Wolos knocked my planter of swiss chard and snap dragons off the balcony railing again today. A spray of brown dirt around a mass of damp black earth, green bits poking out as if to say Hey! I’m still alive! Don’t bury me!
Wolos is the nickname we’ve taken to calling stella bella, our one-year-old cat who has taken to hanging out on our back porch staring at the array of small- and medium-sized birds that flit onto the nearby telephone wires.
As she gawks at them, her lower lip chatters and some instinctive screech she doesn’t ever make in any other situation flutters from her throat. Sometimes I catch her sitting on the balcony railing, poised as if she’s about to jump onto one of the flimsy hedge trees in an attempt to reach the birds.
Down,Wolos, down, I say in a calm-but-stern tone. Usually she jumps down. Or she erupts in that strange chatter as if to say But I can’t help it, please, let me catch one before I carefully lift her off, deposit her on the ground, and say, Down Wolos, good girl Wolos.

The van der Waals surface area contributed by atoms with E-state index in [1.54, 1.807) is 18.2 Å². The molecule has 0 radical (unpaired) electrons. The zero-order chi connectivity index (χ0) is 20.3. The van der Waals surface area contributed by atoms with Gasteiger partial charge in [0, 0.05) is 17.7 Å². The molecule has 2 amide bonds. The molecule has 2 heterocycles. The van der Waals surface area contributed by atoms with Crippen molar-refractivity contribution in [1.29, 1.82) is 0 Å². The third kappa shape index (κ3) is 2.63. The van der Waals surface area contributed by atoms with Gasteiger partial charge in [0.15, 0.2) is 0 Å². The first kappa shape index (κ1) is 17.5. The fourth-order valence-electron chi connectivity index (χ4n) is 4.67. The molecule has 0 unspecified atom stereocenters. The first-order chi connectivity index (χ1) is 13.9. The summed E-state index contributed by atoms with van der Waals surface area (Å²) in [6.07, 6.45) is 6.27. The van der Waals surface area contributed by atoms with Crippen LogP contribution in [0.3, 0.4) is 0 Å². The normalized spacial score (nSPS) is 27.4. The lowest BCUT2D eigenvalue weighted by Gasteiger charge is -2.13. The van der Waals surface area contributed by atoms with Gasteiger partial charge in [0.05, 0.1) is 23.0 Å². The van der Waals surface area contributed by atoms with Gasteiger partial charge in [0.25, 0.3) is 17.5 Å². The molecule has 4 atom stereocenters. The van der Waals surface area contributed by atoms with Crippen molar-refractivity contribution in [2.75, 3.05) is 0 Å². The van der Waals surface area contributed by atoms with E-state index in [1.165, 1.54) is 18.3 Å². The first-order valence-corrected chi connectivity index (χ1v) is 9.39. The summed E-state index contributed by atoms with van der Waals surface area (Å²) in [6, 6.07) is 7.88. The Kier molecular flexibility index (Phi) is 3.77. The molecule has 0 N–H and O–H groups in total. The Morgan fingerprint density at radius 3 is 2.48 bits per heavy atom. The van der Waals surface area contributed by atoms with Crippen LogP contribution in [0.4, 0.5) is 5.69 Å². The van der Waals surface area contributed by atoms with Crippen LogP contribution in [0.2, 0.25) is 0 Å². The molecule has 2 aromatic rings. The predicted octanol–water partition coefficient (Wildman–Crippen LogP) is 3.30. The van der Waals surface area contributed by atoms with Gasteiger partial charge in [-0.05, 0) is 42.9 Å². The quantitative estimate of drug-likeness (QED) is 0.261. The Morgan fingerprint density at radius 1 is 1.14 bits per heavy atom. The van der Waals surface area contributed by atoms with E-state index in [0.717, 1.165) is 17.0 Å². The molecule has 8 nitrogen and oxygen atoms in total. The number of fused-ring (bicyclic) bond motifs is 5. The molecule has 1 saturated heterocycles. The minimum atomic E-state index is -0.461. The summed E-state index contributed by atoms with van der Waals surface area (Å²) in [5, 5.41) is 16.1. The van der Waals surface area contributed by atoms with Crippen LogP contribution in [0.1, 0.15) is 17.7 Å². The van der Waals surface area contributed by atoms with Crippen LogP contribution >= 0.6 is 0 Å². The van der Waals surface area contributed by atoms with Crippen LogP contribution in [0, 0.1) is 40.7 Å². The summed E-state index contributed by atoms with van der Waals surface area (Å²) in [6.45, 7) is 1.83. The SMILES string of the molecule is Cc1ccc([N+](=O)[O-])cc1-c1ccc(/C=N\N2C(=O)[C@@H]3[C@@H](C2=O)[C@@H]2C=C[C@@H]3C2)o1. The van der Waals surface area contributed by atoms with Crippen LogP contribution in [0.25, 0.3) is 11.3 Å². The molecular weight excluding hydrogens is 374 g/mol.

I’ve become one of those people who seems to always be talking about their cat.
Or about Norky, a rescued pug we recently acquired whose real name is Penelope.
I’ve also become one of those people who “we”s.
As I write this, Wolos is sprawled out next to me. She sleeps silently but for a Mew she lets out, without moving or even opening her eyes, when I reach over to play with her extremely soft pooch of a belly.
Norky is on the floor, face-down and snoring like a bear.
Jaz is in the next room, “the office,” sighing as he works on wrapping up his day.
Our bay window looks out onto greenery and the top floor of the character home across the street. Our back porch faces a blue-red-and-yellow auto shop, and above that, the North Shore Mountains.
From the corner two houses down you can see the ocean, Hastings Street, the first synagogue ever built in Vancouver, a church spire, a tower with the Scotia Bank logo, the edge of McLean Park, and, sometimes, women selling sex.
This evening I re-potted the swiss chard and the snapdragons for the second time. As I plucked each plant from the spilled soil, careful not to harm their roots, I marveled how, other than a film of brown powder, the plants and flowers remained in tact despite their (second) fall.
I looked down at my palms, dusted with earth, and wondered how the hell I got here.
Now, writing, I reach over to give Wolos another pat but she’s not there anymore. Norky’s gone too — out for a walk with Jaz. The house is quiet, the room lit by a lamp. In the stillness I can finally let go of the to-do-lists, anxiety, and go-go-go of my day. The chaos that is my life sits as starkly as the overturned flowerpot. My sense of self, though poking through in a few places, is almost completely hidden beneath dirt.
I can’t see them now, but somehow I know the roots are still in tact. Hey! I’m still alive! Don’t bury me!